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The Barbary Corsairs first appeared to terrorise shipping in the 16th century. These Muslim pirates sailed out of the ports of North Africa, primarily Salé, Rabat, Algiers, Tunis, and Tripoli. This area was known in Europe as the Barbary Coast, a term derived from the name of its Berber inhabitants. Acting as officers of the sprawling Ottoman Empire, these pirates plundered the trading routes of the Mediterranean and sowed horror in the hearts of Christians everywhere.
The most famous and powerful were the Barbarossa brothers, sons of a renegade Christian. The true founders of the Algiers Regency, they initially preyed on fishing vessels or defenceless merchantmen before growing bolder and embarking upon more brazen expeditions – attacking fortified ports and cities; raiding and kidnapping inhabitants of the African coast; and hunting ships from the Christian nations.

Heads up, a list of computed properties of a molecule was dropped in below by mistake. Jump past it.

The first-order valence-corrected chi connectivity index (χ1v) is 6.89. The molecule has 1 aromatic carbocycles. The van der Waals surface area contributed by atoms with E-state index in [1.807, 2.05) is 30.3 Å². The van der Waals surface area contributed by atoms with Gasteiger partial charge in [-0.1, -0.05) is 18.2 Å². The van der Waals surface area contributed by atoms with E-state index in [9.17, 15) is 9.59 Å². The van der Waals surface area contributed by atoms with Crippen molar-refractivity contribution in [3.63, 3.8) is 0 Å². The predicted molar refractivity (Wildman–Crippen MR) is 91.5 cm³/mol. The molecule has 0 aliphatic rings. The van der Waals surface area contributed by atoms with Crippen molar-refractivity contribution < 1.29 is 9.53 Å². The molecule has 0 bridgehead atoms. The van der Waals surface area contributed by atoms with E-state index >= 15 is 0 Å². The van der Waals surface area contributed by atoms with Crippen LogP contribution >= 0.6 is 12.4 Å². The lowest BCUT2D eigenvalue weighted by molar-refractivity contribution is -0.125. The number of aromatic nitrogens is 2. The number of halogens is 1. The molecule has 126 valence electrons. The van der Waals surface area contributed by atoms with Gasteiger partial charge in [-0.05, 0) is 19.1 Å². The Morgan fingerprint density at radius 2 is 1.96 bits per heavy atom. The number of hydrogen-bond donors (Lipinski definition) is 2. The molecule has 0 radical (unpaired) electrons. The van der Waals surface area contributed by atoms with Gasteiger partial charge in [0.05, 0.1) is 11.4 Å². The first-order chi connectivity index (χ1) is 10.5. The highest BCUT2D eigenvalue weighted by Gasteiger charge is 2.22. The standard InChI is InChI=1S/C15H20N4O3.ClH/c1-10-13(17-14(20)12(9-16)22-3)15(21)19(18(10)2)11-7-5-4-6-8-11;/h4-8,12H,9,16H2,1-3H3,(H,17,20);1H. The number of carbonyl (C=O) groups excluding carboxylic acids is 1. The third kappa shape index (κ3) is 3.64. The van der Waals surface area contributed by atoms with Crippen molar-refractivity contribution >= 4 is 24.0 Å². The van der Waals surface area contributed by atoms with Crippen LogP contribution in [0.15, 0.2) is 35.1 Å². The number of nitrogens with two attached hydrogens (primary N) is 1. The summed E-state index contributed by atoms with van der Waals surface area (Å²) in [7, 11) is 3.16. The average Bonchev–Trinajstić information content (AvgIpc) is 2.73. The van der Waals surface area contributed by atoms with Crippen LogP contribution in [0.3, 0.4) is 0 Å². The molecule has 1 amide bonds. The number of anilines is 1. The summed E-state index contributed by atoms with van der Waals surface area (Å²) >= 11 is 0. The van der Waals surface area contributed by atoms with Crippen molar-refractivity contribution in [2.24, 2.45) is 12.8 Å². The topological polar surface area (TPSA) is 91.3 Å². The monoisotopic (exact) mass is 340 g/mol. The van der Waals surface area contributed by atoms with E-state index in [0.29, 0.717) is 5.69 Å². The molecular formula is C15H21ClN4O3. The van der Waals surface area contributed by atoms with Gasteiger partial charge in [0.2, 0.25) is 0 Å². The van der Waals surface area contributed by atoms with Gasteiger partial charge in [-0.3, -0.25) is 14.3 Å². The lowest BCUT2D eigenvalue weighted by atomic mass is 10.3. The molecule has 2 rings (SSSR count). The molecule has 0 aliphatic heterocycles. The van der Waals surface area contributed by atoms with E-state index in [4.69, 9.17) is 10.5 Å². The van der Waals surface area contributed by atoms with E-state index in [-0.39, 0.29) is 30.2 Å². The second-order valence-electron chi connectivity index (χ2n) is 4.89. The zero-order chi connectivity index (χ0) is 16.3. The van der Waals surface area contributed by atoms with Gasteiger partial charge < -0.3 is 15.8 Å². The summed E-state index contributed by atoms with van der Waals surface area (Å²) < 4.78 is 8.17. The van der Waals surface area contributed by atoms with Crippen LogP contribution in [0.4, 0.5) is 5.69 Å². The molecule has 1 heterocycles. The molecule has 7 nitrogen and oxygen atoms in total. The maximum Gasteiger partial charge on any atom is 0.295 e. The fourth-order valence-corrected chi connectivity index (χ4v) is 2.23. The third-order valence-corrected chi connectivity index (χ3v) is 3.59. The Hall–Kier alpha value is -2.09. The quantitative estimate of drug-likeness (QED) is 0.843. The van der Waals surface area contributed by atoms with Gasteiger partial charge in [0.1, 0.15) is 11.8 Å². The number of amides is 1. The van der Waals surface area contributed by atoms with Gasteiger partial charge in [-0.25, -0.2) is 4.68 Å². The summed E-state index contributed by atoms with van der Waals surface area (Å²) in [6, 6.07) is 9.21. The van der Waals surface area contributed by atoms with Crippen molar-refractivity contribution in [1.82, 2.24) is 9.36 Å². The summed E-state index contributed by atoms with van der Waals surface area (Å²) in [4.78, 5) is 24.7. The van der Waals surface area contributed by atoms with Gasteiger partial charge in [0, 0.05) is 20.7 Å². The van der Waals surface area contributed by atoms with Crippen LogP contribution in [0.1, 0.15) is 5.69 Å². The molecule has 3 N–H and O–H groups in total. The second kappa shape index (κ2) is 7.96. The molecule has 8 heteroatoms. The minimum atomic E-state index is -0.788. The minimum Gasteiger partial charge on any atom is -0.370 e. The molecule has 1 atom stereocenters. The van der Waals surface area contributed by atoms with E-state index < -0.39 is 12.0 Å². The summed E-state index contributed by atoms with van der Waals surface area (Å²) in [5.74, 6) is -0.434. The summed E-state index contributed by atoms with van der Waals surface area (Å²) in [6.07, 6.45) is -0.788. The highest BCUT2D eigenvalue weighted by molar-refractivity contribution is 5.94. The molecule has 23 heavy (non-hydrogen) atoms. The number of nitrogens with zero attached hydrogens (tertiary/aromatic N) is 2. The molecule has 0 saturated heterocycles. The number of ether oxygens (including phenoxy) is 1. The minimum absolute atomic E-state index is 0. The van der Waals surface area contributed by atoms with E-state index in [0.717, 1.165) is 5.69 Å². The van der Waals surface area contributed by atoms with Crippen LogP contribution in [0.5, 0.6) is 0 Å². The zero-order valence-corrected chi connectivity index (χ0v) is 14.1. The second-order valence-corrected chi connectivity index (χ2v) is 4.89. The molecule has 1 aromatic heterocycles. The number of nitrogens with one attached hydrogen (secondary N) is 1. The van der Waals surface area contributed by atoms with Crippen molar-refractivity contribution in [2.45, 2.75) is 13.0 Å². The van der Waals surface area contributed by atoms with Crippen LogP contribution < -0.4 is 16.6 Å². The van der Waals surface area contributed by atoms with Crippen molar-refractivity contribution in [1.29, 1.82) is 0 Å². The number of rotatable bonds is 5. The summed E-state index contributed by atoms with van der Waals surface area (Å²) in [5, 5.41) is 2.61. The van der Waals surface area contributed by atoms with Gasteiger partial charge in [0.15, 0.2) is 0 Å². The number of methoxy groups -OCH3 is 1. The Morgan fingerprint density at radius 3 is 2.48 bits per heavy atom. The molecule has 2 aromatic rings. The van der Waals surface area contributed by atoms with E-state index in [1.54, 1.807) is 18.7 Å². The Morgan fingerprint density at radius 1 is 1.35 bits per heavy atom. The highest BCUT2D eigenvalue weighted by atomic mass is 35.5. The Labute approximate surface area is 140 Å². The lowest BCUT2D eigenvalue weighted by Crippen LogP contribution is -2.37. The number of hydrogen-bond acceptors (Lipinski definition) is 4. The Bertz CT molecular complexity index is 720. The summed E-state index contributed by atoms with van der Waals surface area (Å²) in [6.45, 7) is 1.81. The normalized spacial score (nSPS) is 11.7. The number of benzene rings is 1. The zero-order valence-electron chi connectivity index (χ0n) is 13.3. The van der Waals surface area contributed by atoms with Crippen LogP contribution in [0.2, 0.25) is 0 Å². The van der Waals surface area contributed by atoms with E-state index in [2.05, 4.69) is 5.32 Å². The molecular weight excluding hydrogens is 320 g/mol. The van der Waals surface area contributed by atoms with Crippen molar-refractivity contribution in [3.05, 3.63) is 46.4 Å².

This translation of Jacques Heers’ work follows the extraordinary exploits of the brothers, and those of other corsairs and profiteers, set against the turbulent backdrop of trade, commerce and conflict throughout the Mediterranean during the 14th-16th centuries. It is an enthralling adventure, robustly written, and it brings to life an age when travel and trade were perilous enterprises.
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